Rutgers Journal of Law & Public Policy


Volume 11, Issue 1: Fragmented Risk Symposium

Vol10Issue4
Volume 11, Issue 1: Fragmented Risk Symposium
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FRAGMENTED RISK: AN INTRODUCTION 
By: JAY M. FEINMAN
 
Consider two potential paradoxes about the breadth and limits of insurance, one in property insurance and one under the Commercial General Liability ("CGL") policy.[read more]
 
 
After a catastrophic weather event ("CAT"), such as a hurricane, there inevitably arise disputes over the cause of property damage, with losses attributable to flooding assigned to policies issued under the National Flood Insurance Program, and losses attributable to wind assigned to policies issued by private insurers and/or by various state-based residual risk pools.[read more]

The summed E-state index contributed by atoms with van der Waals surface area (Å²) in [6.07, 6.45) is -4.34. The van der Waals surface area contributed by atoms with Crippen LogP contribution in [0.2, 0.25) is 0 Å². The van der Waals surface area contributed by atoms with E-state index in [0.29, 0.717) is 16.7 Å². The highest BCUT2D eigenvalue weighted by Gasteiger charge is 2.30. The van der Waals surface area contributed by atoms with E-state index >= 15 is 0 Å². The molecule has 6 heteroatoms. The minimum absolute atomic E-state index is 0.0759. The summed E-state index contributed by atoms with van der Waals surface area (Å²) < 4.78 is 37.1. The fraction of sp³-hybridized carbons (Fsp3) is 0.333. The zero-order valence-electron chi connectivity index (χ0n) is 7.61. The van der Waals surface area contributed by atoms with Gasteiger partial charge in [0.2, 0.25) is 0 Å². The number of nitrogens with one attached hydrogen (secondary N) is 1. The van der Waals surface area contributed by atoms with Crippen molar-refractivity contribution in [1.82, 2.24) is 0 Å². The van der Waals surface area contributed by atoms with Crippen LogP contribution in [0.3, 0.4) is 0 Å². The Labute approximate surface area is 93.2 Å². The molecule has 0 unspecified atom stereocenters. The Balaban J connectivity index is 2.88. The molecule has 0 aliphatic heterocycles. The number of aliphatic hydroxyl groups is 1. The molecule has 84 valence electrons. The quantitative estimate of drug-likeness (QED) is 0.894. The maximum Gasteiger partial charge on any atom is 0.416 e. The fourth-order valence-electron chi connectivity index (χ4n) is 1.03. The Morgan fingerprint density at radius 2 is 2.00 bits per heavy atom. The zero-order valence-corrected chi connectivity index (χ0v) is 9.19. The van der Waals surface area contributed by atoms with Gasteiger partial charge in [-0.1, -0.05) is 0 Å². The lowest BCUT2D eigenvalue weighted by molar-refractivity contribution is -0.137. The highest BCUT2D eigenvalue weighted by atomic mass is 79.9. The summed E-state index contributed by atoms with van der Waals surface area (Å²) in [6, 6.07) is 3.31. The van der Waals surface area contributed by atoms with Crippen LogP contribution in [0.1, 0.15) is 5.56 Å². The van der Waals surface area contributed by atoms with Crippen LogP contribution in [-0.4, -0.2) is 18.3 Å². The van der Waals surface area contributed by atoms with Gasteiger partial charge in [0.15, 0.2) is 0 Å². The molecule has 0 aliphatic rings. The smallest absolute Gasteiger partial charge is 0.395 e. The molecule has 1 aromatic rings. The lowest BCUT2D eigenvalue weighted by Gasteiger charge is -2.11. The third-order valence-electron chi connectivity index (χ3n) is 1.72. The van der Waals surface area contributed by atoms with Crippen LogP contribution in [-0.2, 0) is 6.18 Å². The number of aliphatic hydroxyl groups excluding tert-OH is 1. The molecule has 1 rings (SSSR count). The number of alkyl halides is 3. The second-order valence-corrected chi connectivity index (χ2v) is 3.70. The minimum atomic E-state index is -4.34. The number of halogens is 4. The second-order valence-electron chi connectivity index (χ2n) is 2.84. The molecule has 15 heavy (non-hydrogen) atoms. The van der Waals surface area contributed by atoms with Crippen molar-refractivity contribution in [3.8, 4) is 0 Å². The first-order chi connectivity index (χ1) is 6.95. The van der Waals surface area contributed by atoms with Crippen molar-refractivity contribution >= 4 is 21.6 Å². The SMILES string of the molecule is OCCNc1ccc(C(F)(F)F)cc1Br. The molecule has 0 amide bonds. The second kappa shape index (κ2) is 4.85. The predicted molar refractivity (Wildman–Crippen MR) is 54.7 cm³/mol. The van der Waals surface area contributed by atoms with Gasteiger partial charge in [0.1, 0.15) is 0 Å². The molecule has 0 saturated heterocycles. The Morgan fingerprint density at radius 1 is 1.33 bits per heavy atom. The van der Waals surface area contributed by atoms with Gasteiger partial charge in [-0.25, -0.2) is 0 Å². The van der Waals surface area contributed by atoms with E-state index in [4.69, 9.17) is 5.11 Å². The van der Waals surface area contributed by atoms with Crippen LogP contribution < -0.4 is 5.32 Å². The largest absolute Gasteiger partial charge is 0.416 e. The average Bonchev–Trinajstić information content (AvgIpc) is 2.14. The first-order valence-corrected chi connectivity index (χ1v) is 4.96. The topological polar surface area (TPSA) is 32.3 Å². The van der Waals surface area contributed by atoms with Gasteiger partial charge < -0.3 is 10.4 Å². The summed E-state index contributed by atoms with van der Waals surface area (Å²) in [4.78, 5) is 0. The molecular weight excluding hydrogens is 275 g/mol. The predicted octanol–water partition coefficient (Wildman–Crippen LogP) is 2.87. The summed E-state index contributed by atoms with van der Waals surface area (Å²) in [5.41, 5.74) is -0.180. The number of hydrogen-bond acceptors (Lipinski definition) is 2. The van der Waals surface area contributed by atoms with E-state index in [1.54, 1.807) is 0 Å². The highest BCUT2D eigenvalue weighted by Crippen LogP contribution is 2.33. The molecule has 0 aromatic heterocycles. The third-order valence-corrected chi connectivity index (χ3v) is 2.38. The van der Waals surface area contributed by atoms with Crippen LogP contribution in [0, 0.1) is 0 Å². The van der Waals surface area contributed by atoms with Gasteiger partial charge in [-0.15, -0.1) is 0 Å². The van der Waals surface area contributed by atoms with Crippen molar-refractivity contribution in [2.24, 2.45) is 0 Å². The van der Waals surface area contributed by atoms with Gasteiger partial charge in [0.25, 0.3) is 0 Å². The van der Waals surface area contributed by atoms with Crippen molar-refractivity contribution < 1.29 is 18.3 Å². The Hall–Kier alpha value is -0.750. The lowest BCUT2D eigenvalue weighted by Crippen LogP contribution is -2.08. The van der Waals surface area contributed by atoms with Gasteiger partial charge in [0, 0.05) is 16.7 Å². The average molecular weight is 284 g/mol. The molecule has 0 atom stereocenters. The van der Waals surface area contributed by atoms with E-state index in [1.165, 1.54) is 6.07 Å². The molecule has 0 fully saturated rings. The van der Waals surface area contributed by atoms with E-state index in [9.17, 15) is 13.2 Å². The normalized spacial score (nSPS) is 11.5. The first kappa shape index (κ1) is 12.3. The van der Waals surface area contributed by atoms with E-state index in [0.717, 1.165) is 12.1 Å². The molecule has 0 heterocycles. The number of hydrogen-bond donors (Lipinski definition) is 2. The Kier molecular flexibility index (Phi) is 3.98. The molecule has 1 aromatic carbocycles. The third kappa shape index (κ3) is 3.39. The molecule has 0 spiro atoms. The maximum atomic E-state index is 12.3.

Would having insureds select each coverage for every peril and exposure available result in better insurance selection and better customer satisfaction?[read more]
 
 

THE HIDDEN CONFLICT: THE SECRET INSURERS DON'T TELL INSUREDS 
By: MICHAEL CHILDRESS AND DANIEL LOUCKS

The insurance industry operated for centuries under certain fundamental principles. An insured, looking to minimize its own risk, looks to purchase an insurance policy. [read more]

 

When interpreting insurance contracts, the legal system often makes reference to the expectations of the reasonable insured.[read more]

 

One of the fascinating, but disheartening aspects of history is the manner in which some persons or events are continually trumpeted, even if overrated, while others are too quickly forgotten.[read more]